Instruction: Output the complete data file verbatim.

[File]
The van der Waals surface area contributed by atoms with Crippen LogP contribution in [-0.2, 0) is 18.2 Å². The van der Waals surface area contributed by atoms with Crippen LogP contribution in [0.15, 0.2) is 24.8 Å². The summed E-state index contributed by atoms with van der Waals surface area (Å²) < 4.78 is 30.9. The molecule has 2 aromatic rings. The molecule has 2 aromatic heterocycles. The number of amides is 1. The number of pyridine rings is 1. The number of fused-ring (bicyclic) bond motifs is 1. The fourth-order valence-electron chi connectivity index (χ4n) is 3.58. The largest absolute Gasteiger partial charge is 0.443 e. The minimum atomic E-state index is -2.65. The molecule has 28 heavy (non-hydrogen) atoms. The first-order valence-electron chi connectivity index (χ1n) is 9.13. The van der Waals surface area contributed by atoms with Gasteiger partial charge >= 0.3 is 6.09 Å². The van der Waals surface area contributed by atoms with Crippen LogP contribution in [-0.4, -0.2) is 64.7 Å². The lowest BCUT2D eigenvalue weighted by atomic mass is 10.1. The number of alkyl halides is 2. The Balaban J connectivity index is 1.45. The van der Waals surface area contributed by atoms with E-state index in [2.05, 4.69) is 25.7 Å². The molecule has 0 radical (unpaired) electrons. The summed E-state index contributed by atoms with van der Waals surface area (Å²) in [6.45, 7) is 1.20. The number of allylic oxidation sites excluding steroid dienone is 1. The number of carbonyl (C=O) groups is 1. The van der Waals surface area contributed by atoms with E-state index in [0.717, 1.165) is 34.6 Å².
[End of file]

The van der Waals surface area contributed by atoms with Crippen LogP contribution in [-0.2, 0) is 18.2 Å². The van der Waals surface area contributed by atoms with Crippen LogP contribution in [0.15, 0.2) is 24.8 Å². The summed E-state index contributed by atoms with van der Waals surface area (Å²) < 4.78 is 30.9. The molecule has 2 aromatic rings. The molecule has 2 aromatic heterocycles. The number of amides is 1. The number of pyridine rings is 1. The number of fused-ring (bicyclic) bond motifs is 1. The fourth-order valence-electron chi connectivity index (χ4n) is 3.58. The largest absolute Gasteiger partial charge is 0.443 e. The minimum atomic E-state index is -2.65. The molecule has 28 heavy (non-hydrogen) atoms. The first-order valence-electron chi connectivity index (χ1n) is 9.13. The van der Waals surface area contributed by atoms with Gasteiger partial charge >= 0.3 is 6.09 Å². The van der Waals surface area contributed by atoms with Crippen LogP contribution in [-0.4, -0.2) is 64.7 Å². The lowest BCUT2D eigenvalue weighted by atomic mass is 10.1. The number of alkyl halides is 2. The Balaban J connectivity index is 1.45. The van der Waals surface area contributed by atoms with E-state index in [2.05, 4.69) is 25.7 Å². The molecule has 0 radical (unpaired) electrons. The summed E-state index contributed by atoms with van der Waals surface area (Å²) in [6.45, 7) is 1.20. The number of allylic oxidation sites excluding steroid dienone is 1. The number of carbonyl (C=O) groups is 1. The van der Waals surface area contributed by atoms with E-state index in [0.717, 1.165) is 34.6 Å².